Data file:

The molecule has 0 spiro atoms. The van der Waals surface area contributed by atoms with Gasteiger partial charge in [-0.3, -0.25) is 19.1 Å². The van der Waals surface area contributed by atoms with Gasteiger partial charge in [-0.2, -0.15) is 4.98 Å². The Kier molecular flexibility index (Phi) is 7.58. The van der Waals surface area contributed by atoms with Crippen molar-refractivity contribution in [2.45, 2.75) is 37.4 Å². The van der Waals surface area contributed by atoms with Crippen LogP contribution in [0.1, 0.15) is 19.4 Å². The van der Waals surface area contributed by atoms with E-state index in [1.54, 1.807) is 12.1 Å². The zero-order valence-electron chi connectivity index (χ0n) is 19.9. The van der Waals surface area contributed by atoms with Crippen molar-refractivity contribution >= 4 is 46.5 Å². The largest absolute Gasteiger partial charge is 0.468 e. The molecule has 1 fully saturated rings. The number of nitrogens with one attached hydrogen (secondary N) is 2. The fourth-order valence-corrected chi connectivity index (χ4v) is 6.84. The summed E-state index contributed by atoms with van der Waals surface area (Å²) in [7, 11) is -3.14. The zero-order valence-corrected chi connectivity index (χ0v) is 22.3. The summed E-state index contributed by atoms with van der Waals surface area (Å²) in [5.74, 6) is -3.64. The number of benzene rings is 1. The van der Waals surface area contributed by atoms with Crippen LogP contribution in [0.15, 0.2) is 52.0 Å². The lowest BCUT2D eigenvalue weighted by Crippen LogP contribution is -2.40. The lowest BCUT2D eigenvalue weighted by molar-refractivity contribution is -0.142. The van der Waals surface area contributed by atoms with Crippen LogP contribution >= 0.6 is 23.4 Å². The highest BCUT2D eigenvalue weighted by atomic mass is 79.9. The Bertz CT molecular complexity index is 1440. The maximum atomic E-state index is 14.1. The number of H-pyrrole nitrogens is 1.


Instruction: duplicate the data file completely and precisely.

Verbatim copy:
The molecule has 0 spiro atoms. The van der Waals surface area contributed by atoms with Gasteiger partial charge in [-0.3, -0.25) is 19.1 Å². The van der Waals surface area contributed by atoms with Gasteiger partial charge in [-0.2, -0.15) is 4.98 Å². The Kier molecular flexibility index (Phi) is 7.58. The van der Waals surface area contributed by atoms with Crippen molar-refractivity contribution in [2.45, 2.75) is 37.4 Å². The van der Waals surface area contributed by atoms with Crippen LogP contribution in [0.1, 0.15) is 19.4 Å². The van der Waals surface area contributed by atoms with E-state index in [1.54, 1.807) is 12.1 Å². The zero-order valence-electron chi connectivity index (χ0n) is 19.9. The van der Waals surface area contributed by atoms with Crippen molar-refractivity contribution >= 4 is 46.5 Å². The largest absolute Gasteiger partial charge is 0.468 e. The molecule has 1 fully saturated rings. The number of nitrogens with one attached hydrogen (secondary N) is 2. The fourth-order valence-corrected chi connectivity index (χ4v) is 6.84. The summed E-state index contributed by atoms with van der Waals surface area (Å²) in [7, 11) is -3.14. The zero-order valence-corrected chi connectivity index (χ0v) is 22.3. The summed E-state index contributed by atoms with van der Waals surface area (Å²) in [5.74, 6) is -3.64. The number of benzene rings is 1. The van der Waals surface area contributed by atoms with Crippen LogP contribution in [0.15, 0.2) is 52.0 Å². The lowest BCUT2D eigenvalue weighted by Crippen LogP contribution is -2.40. The lowest BCUT2D eigenvalue weighted by molar-refractivity contribution is -0.142. The van der Waals surface area contributed by atoms with Crippen LogP contribution >= 0.6 is 23.4 Å². The highest BCUT2D eigenvalue weighted by atomic mass is 79.9. The Bertz CT molecular complexity index is 1440. The maximum atomic E-state index is 14.1. The number of H-pyrrole nitrogens is 1.